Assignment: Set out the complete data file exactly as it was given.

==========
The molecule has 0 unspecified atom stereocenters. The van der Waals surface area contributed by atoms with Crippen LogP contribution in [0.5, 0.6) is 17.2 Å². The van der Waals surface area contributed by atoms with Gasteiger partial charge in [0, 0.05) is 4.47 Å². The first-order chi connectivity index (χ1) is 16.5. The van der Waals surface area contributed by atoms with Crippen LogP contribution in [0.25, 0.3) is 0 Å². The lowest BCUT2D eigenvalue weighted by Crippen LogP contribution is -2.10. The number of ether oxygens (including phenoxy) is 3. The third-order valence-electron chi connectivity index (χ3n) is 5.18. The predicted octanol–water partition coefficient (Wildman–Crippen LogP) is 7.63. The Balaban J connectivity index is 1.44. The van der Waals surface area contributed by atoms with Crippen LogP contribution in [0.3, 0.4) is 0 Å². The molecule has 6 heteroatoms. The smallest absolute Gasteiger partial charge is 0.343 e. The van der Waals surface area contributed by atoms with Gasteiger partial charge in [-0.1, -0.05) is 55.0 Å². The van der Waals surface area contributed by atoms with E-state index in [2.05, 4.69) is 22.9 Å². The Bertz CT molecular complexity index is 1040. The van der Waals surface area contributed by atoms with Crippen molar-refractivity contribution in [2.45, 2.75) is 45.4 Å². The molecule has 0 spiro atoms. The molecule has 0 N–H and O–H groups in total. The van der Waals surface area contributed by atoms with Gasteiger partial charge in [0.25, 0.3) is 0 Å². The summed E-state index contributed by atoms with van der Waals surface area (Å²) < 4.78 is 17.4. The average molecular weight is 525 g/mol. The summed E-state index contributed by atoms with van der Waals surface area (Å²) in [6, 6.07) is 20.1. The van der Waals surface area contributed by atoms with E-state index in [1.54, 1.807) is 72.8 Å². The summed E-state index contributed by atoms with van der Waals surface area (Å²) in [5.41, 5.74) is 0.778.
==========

The molecule has 0 unspecified atom stereocenters. The van der Waals surface area contributed by atoms with Crippen LogP contribution in [0.5, 0.6) is 17.2 Å². The van der Waals surface area contributed by atoms with Gasteiger partial charge in [0, 0.05) is 4.47 Å². The first-order chi connectivity index (χ1) is 16.5. The van der Waals surface area contributed by atoms with Crippen LogP contribution in [0.25, 0.3) is 0 Å². The lowest BCUT2D eigenvalue weighted by Crippen LogP contribution is -2.10. The number of ether oxygens (including phenoxy) is 3. The third-order valence-electron chi connectivity index (χ3n) is 5.18. The predicted octanol–water partition coefficient (Wildman–Crippen LogP) is 7.63. The Balaban J connectivity index is 1.44. The van der Waals surface area contributed by atoms with Crippen LogP contribution in [0.3, 0.4) is 0 Å². The molecule has 6 heteroatoms. The smallest absolute Gasteiger partial charge is 0.343 e. The van der Waals surface area contributed by atoms with Gasteiger partial charge in [-0.1, -0.05) is 55.0 Å². The van der Waals surface area contributed by atoms with E-state index in [2.05, 4.69) is 22.9 Å². The Bertz CT molecular complexity index is 1040. The van der Waals surface area contributed by atoms with Crippen molar-refractivity contribution in [2.45, 2.75) is 45.4 Å². The molecule has 0 spiro atoms. The molecule has 0 N–H and O–H groups in total. The van der Waals surface area contributed by atoms with Gasteiger partial charge in [0.25, 0.3) is 0 Å². The summed E-state index contributed by atoms with van der Waals surface area (Å²) < 4.78 is 17.4. The average molecular weight is 525 g/mol. The summed E-state index contributed by atoms with van der Waals surface area (Å²) in [6, 6.07) is 20.1. The van der Waals surface area contributed by atoms with E-state index in [1.54, 1.807) is 72.8 Å². The summed E-state index contributed by atoms with van der Waals surface area (Å²) in [5.41, 5.74) is 0.778.